Hallway Gallery Bed and Breakfast
Hallway Gallery Bed and Breakfast

After your rounds, swap stories or solicit golfing advice as you share a nightcap with Peter and his congenial wife, Janie, around the billiard table.

Golf Mont Tremblant

Facebooktwittergoogle_plusredditpinterestlinkedinmail

Montreal’s playground, Mont Tremblant, is a 1.5-hour drive northwest of Montreal. In winter, it’s a top ski destination. But the rest of the year finds these same mountains and pristine forests transformed into great golf tracks.

Here, golfers can enjoy championship golf experiences, thanks to the topography of the Canadian Shield, which provides dramatic elevation changes in a beautiful setting unlike any other courses in North America.

The wide variation within the landscape ensures that no two holes are ever the same. With the elevation changes and steep climbs, golf carts are mandatory. They allow golfers to store up their energy for the various challenges presented on these tricky courses.

Many of these spectacular holes find golfers teeing off from a plateau sculpted into the mountainside, high above a tiny green that provides the ultimate thrill in golf.

The most impressive of these elevation changes for some heart-stopping tee shots can be found at Le Geant course, designed by Thomas McBroom, a leading Canadian golf architect.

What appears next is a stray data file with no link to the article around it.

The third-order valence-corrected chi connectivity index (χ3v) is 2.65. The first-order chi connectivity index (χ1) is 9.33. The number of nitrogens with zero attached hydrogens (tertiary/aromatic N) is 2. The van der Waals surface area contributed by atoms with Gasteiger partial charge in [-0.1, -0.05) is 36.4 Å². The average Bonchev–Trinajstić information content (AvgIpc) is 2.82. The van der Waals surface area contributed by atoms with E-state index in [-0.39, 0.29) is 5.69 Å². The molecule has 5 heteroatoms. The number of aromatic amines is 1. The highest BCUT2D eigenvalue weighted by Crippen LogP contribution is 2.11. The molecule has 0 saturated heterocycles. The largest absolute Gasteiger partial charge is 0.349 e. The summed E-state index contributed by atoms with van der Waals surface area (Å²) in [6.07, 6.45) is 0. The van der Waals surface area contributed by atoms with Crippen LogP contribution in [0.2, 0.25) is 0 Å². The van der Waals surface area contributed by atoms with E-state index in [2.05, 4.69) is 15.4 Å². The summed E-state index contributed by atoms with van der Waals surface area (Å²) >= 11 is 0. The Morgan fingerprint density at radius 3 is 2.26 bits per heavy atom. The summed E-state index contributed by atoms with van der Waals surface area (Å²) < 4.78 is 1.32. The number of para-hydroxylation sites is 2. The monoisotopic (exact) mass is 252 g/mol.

Le Geant fairway and green
Le Geant fairway and green

The real danger playing these beautiful holes is the temptation to play from the very back tees, which will skew your score unfavorably but will add extra thrills. Your biggest challenge is keeping your eye on the ball instead of the spectacular scenery provided by the surrounding Laurentian Mountains.

Golfers can experience similar views on Le Geant’s sister course: Le Diable. In addition to imposing red-sand bunkers and long, narrow fairways, the course includes several holes with fairway waste bunkers that look more intimidating than they actually play.

This 7,056-yard course, designed by Michael Hurdzan and Dana Fry in 1998, offers a true test of driving precision. As an added bonus, both Le Diable and Le Geant courses play for as little as $50 after 5 p.m.

Le Maitre 18th green
Le Maitre 18th green

Two other championship courses in the region that deserve a mention include Le Maitre, whose designers include Fred Couples, and La Bete – designed by Graham Cooke. Cooke provided five sets of tees, making the course accessible to both novice and expert golfers.